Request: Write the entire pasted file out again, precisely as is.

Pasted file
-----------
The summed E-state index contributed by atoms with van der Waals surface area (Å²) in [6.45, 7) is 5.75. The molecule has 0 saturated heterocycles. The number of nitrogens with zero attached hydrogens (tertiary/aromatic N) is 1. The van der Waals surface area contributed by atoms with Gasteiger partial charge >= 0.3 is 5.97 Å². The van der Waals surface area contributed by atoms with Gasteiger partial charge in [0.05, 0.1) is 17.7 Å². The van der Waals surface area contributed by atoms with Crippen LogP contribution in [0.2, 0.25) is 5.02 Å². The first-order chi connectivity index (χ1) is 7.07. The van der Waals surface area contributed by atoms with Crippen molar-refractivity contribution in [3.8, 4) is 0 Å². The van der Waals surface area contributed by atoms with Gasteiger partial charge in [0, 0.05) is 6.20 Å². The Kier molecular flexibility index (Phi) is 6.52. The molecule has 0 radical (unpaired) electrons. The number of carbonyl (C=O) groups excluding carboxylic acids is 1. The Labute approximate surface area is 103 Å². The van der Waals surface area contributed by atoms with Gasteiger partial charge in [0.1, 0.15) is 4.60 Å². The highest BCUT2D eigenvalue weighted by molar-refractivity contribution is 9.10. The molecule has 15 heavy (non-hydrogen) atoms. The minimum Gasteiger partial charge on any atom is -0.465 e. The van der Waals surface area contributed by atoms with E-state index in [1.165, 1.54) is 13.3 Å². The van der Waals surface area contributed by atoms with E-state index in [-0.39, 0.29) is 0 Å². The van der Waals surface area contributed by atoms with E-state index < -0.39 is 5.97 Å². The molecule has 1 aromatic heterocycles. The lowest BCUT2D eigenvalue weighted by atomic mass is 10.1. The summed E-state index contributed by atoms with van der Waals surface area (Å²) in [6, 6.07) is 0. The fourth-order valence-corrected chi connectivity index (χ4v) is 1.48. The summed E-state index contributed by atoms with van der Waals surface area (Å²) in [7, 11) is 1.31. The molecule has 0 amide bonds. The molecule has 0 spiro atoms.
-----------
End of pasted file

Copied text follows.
The summed E-state index contributed by atoms with van der Waals surface area (Å²) in [6.45, 7) is 5.75. The molecule has 0 saturated heterocycles. The number of nitrogens with zero attached hydrogens (tertiary/aromatic N) is 1. The van der Waals surface area contributed by atoms with Gasteiger partial charge >= 0.3 is 5.97 Å². The van der Waals surface area contributed by atoms with Gasteiger partial charge in [0.05, 0.1) is 17.7 Å². The van der Waals surface area contributed by atoms with Crippen LogP contribution in [0.2, 0.25) is 5.02 Å². The first-order chi connectivity index (χ1) is 7.07. The van der Waals surface area contributed by atoms with Crippen molar-refractivity contribution in [3.8, 4) is 0 Å². The van der Waals surface area contributed by atoms with Gasteiger partial charge in [0, 0.05) is 6.20 Å². The Kier molecular flexibility index (Phi) is 6.52. The molecule has 0 radical (unpaired) electrons. The number of carbonyl (C=O) groups excluding carboxylic acids is 1. The Labute approximate surface area is 103 Å². The van der Waals surface area contributed by atoms with Gasteiger partial charge in [0.1, 0.15) is 4.60 Å². The highest BCUT2D eigenvalue weighted by molar-refractivity contribution is 9.10. The molecule has 15 heavy (non-hydrogen) atoms. The minimum Gasteiger partial charge on any atom is -0.465 e. The van der Waals surface area contributed by atoms with E-state index in [1.165, 1.54) is 13.3 Å². The van der Waals surface area contributed by atoms with E-state index in [-0.39, 0.29) is 0 Å². The van der Waals surface area contributed by atoms with E-state index < -0.39 is 5.97 Å². The molecule has 1 aromatic heterocycles. The lowest BCUT2D eigenvalue weighted by atomic mass is 10.1. The summed E-state index contributed by atoms with van der Waals surface area (Å²) in [6, 6.07) is 0. The fourth-order valence-corrected chi connectivity index (χ4v) is 1.48. The summed E-state index contributed by atoms with van der Waals surface area (Å²) in [7, 11) is 1.31. The molecule has 0 amide bonds. The molecule has 0 spiro atoms.